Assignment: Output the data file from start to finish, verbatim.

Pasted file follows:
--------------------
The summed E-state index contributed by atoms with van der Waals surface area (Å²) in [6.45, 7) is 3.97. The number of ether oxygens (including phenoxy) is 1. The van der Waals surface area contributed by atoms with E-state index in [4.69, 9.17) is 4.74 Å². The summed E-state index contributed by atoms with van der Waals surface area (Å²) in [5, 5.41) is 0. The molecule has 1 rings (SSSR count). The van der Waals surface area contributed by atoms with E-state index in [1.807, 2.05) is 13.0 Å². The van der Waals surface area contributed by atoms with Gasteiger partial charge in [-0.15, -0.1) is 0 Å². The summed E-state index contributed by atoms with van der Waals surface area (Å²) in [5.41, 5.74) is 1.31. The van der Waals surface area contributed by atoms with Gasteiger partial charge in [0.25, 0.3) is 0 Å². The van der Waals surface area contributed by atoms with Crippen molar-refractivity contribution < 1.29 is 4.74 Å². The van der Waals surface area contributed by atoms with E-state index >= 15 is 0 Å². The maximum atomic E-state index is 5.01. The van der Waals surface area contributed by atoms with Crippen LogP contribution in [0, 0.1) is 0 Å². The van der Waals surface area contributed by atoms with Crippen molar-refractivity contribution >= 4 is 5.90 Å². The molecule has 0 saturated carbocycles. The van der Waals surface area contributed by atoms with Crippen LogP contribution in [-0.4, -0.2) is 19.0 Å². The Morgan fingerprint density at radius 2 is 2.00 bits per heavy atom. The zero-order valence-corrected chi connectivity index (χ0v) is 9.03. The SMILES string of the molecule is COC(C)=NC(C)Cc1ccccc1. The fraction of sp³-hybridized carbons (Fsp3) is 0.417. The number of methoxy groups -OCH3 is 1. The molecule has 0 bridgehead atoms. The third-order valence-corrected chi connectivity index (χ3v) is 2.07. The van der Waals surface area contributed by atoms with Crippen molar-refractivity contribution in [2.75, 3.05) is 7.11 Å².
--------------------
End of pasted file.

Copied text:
The summed E-state index contributed by atoms with van der Waals surface area (Å²) in [6.45, 7) is 3.97. The number of ether oxygens (including phenoxy) is 1. The van der Waals surface area contributed by atoms with E-state index in [4.69, 9.17) is 4.74 Å². The summed E-state index contributed by atoms with van der Waals surface area (Å²) in [5, 5.41) is 0. The molecule has 1 rings (SSSR count). The van der Waals surface area contributed by atoms with E-state index in [1.807, 2.05) is 13.0 Å². The van der Waals surface area contributed by atoms with Gasteiger partial charge in [-0.15, -0.1) is 0 Å². The summed E-state index contributed by atoms with van der Waals surface area (Å²) in [5.41, 5.74) is 1.31. The van der Waals surface area contributed by atoms with Gasteiger partial charge in [0.25, 0.3) is 0 Å². The van der Waals surface area contributed by atoms with Crippen molar-refractivity contribution < 1.29 is 4.74 Å². The van der Waals surface area contributed by atoms with E-state index >= 15 is 0 Å². The maximum atomic E-state index is 5.01. The van der Waals surface area contributed by atoms with Crippen LogP contribution in [0, 0.1) is 0 Å². The van der Waals surface area contributed by atoms with Crippen molar-refractivity contribution >= 4 is 5.90 Å². The molecule has 0 saturated carbocycles. The van der Waals surface area contributed by atoms with Crippen LogP contribution in [-0.4, -0.2) is 19.0 Å². The Morgan fingerprint density at radius 2 is 2.00 bits per heavy atom. The zero-order valence-corrected chi connectivity index (χ0v) is 9.03. The SMILES string of the molecule is COC(C)=NC(C)Cc1ccccc1. The fraction of sp³-hybridized carbons (Fsp3) is 0.417. The number of methoxy groups -OCH3 is 1. The molecule has 0 bridgehead atoms. The third-order valence-corrected chi connectivity index (χ3v) is 2.07. The van der Waals surface area contributed by atoms with Crippen molar-refractivity contribution in [2.75, 3.05) is 7.11 Å².